That day was burned into my memory, and it etched itself even deeper anytime I remembered it. Apart from Frank, Alex was the only person I knew who could take a bullet for someone he didn’t know.
Or maybe just take a bullet for me, since from that day—according to him—I became his only exception.
“Do you think you’ll be lucky today?” Daniel’s doubtful tone pulled me from the depths of my thoughts.
“I’m always lucky,” I told him seriously. “If I wasn’t, Ron wouldn’t have kept me for so long.”
“You and your boss are on first-name basis?”
“Oh, don’t act like you don’t know, Mr Eavesdropper.”
He looked away, but not before I caught sight of his face reddening. “You knew?”
I looked away too, took another swig of water and stared up at the moon. “Sleeping people still breathe, Danny.”
“Then. . .”
“Why did I let you listen in?” I completed his sentence with a little laugh and he nodded.
“What’s the point in that?” I leaned against the railing, enjoying the cool feel of the metal as it pressed against my bandages. “You’d find out sooner or later.”
“Will the Council come here?” He took a step towards me, his arms crossed. He looked genuinely worried for the first time since we’ve met.
“Are you scared?”
“Yes,” he said. “I am.”
“I’ve heard the stories,” he rubbed the back of his neck and smiled nervously, “they don’t take kindly to people like me. . .in places like this.”
“You didn’t do anything wrong,” I pointed out.
“I know, but—”
“You just are. You can’t get punished for that.”
“I guess you’re right,” he said but he didn’t look any less stressed. “I mean, the only reason I chose this city was because it was a no-phase zone.”
“If you have to cause chaos, it’s best to do it in the safest place, right?”
“Right.” A cool gust of wind graced the balcony and Daniel rubbed his arms. “Are. . .you okay?”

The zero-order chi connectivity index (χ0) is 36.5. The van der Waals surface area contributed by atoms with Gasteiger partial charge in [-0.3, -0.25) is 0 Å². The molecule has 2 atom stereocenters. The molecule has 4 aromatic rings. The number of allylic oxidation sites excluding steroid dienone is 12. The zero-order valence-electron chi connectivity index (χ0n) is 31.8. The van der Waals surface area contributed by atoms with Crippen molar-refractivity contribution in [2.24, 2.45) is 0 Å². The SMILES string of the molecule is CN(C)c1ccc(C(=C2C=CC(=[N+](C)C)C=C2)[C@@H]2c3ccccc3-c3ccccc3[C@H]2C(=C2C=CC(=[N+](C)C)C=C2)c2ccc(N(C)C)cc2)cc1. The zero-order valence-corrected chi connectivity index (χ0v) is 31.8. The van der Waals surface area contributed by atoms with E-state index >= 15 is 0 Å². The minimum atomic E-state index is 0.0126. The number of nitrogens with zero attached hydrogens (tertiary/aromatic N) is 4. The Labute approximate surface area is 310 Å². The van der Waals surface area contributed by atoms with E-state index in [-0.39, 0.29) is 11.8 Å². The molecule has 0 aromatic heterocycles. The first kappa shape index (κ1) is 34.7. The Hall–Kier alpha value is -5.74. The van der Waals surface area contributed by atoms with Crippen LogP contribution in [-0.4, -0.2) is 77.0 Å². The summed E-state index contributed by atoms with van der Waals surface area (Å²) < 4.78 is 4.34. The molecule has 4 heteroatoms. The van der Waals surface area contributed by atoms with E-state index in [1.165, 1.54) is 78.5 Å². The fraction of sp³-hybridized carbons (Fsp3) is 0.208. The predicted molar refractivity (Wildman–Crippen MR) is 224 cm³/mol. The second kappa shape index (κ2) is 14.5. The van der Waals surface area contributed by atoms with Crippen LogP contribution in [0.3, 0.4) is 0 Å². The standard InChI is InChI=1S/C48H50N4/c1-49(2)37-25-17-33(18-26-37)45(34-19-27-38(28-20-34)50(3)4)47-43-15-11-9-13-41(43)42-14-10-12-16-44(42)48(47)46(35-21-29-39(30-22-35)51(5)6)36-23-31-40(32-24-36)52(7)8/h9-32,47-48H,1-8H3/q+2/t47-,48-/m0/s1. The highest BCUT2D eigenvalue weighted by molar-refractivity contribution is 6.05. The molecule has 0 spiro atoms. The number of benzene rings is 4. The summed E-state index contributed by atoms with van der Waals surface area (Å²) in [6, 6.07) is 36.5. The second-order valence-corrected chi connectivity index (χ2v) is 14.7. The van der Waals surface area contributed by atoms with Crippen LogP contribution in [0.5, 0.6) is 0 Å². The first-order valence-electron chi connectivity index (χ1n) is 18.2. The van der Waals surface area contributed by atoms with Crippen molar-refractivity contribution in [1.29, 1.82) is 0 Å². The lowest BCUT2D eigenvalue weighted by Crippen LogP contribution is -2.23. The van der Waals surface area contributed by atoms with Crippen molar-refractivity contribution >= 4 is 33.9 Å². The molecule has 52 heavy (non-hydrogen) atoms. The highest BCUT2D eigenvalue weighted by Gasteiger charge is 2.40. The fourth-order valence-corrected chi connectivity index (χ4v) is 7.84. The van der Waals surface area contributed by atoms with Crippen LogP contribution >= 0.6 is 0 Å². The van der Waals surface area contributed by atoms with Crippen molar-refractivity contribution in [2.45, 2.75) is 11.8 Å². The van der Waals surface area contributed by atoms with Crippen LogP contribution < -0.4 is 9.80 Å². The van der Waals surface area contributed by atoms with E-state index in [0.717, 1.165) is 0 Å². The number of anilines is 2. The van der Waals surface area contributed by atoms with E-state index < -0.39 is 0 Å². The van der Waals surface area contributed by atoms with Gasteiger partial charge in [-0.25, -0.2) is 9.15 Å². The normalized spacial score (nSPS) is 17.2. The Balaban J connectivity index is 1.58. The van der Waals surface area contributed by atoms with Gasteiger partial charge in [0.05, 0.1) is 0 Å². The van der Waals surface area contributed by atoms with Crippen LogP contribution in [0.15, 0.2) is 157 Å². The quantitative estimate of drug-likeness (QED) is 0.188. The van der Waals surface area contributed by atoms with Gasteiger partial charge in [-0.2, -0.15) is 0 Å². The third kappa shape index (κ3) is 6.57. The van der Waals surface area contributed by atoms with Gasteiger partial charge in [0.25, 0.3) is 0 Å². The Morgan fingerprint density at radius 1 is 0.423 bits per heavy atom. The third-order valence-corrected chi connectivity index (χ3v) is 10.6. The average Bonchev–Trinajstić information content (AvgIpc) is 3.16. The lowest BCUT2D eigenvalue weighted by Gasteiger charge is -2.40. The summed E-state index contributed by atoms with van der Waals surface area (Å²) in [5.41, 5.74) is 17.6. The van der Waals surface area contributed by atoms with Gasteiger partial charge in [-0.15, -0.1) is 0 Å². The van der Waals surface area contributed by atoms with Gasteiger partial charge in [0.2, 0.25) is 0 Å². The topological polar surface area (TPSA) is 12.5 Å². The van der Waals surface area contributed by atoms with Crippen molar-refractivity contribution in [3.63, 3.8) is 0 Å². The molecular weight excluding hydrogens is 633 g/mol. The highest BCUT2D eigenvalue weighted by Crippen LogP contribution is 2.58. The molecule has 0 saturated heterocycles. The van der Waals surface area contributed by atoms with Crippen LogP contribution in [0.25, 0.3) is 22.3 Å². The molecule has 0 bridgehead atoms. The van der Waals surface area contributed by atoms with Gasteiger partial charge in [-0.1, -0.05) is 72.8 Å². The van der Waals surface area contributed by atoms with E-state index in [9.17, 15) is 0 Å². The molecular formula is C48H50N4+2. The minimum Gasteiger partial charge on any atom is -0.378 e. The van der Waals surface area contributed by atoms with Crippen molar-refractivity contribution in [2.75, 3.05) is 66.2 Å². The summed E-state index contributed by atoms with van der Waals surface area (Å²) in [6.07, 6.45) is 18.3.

“No.” I laughed, surprised by the question. His honesty today was refreshing. “I really have no idea what I’m saying right now.”
Daniel laughed too. “Thanks anyway. I feel better about not dying now.”
“Trust me yet?”
He paused then nodded. “I do.”
I took a step towards his and patted him on the head. It was impulsive of me but I let my hand stay on his hair. This was the last day after all, we could both die and we’d have no one but ourselves as company when it happened. “We should go inside.”
“What?” He peered up at me but didn’t pull away. “Afraid of snipers?”
I let my hand fall to my side, a smile on my lips. “You’re freezing, and we should have breakfast.”
“We have a long day ahead of us.”
“Do you have a plan?” he asked just as we entered his bedroom.
“Yes,” I turned to shut the sliding door, “I do.”
When I faced him again, he had a strange look in his eyes.
“When I was. . .” He brushed the side of his face where his fringe should have been—a nervous habit—and cleared his throat. “Earlier, I saw the scars on your back. Old ones. . . Fresh ones. Some of them looked like—”
“Let’s not talk about this right now.” I ignored the way my heart had decided to start racing hard behind my ribs and focused instead on keeping the edge out of my voice.
When Daniel stiffened and let his gaze fall to the floor, I knew that I hadn’t been successful.
“Sorry,” he said.
“Thanks for the concern, but it’s not what you’re worried about,” I said as gently as I could manage and took a step towards him, not willing to linger on the topic any longer. “Breakfast?”
“What do you want to eat?” He looked up and had a small smile on his lips. “An omelette? Toast? Pancakes? Waffles?”
I forced a laugh and pushed past him. “If you think I’m eating anything you cook again, you must be out of your mind.”
“Come on. It was one time!”
“One time too many, Danny.”